Arkansas River in Wichita


After two dry summers in a row, we may be finding ourselves on the upswing towards ending our drought.

Here are a few panoramic shots I took with my phone this morning in Wichita, Kansas.



The photo above was taken from the bank at Watson Park. It shows the water levels from the John Mack bridge (at Pawnee street) to the Broadway Street bridge.


This one is from the opposite bank of the river, at Herman Hill Park.


And finally, the river at the Lincoln Street bridge and dam. This shows the newly constructed dam, fish passage, and walkway – the water has reached the edge of the sidewalks, and the debris line showed the water level had gone up onto and above the sidewalks earlier today!


Fishing for Foxes


My oldest nephew came for a visit last week and convinced me to take a late night fishing trip at our local reservoir.  I’d caught a few small fish with my new fishing rig earlier that afternoon, but couldn’t quite find the fish I was looking for.  It was a warm night without a breath of wind, so we waded out into the dark water as far as we dared, casting into the stillness.


No fish found our lures, but as we headed back to the shoreline, we noticed a small animal with a long fluffy tail near the water’s edge.  After a lot of whispering, it was decided that we needed a flashlight and a camera – and quick!


I’d read an article recently about nighttime flash photography of wildlife, but wasn’t quite prepared to try it myself.  Nonetheless, we worked out a plan where he’d locate the fox with the flashlight, and I’d quickly focus and snap a photo before the fox got scared.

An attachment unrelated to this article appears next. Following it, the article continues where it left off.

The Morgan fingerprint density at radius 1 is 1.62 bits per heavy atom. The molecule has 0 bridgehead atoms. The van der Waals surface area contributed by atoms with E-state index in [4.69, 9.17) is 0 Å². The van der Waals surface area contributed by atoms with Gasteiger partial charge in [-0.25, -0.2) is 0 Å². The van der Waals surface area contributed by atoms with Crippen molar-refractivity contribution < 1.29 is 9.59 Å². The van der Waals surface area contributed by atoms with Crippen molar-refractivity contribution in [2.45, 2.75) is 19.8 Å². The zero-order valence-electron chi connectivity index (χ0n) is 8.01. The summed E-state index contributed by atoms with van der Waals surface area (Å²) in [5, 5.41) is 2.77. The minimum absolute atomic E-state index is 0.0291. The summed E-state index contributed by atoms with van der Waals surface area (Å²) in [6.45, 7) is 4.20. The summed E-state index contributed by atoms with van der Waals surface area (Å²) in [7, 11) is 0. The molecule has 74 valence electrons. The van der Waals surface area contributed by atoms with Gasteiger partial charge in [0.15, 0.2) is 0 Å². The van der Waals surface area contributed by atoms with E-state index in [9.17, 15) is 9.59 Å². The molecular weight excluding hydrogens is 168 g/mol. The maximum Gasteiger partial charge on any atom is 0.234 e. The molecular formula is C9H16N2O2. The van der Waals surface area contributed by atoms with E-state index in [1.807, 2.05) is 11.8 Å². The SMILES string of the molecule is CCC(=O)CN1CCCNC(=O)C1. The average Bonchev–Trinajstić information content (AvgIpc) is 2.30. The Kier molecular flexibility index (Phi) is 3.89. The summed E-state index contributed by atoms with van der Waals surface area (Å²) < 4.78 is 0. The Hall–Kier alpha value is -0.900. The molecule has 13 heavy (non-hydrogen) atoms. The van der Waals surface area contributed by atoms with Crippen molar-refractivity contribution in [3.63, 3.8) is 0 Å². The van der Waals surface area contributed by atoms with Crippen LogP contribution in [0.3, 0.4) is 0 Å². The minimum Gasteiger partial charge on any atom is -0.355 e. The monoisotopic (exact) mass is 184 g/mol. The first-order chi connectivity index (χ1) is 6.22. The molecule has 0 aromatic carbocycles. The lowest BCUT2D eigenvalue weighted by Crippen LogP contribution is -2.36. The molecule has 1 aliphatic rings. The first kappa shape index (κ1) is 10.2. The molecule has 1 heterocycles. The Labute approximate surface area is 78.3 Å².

Soon, we noticed not one, but two foxes exploring the rocks and beach around us!  Both seemed unfazed in their hunting by the light and flash, and allowed us to take some decent photographs.

IMG_7261We agreed, it was one of the best fishing trips we’d taken, although we spent more time on land than in the water.


One of the things I am most grateful for is that I work outdoors.  I frequently discover some amazing aspects of the prairie landscape, completely by accident.  Many of these times, I’m waiting – and I spend those two or ten minutes catching up on emails on my phone or looking through a lens.  Here are a few of the things I’d have missed this week, if I hadn’t been waiting.

Ornate Box Turtle

The ornate box turtle is terrestrial (non-aquatic), shy and our state’s official reptile. This one was racing across the concrete of our parking lot, so I followed her to the grass and took her portrait. Unfortunately, the group I was waiting for arrived before I could coax her out of her shell for a better look at her pretty face.

Bumble bee on lead plant

A bumblebee quickly and expertly maneuvered in and around a lead plant near my office, it’s wings stopped for a split second by a quick snap of my shutter.

Common Loon

At a local lake, I noticed this juvenile common loon diving near a fishing dock. I quietly moved closer for a better look and was able to capture a lovely pose as she stretched her wings.

Spring is for Burning


Controlled (or prescribed) burns are an important part of prairie management for wildlife, reducing the amount of dead plant materials next to the ground, controlling unwanted weeds and insects, and giving the prairie new life. Today I had a front row view!


Eastern red cedars can be invasive, and one way to reduce their impact is through prescribed burning.  This one went from fully engulfed in flames to ashes and a few wisps of smoke in less than a minute – it was impressive!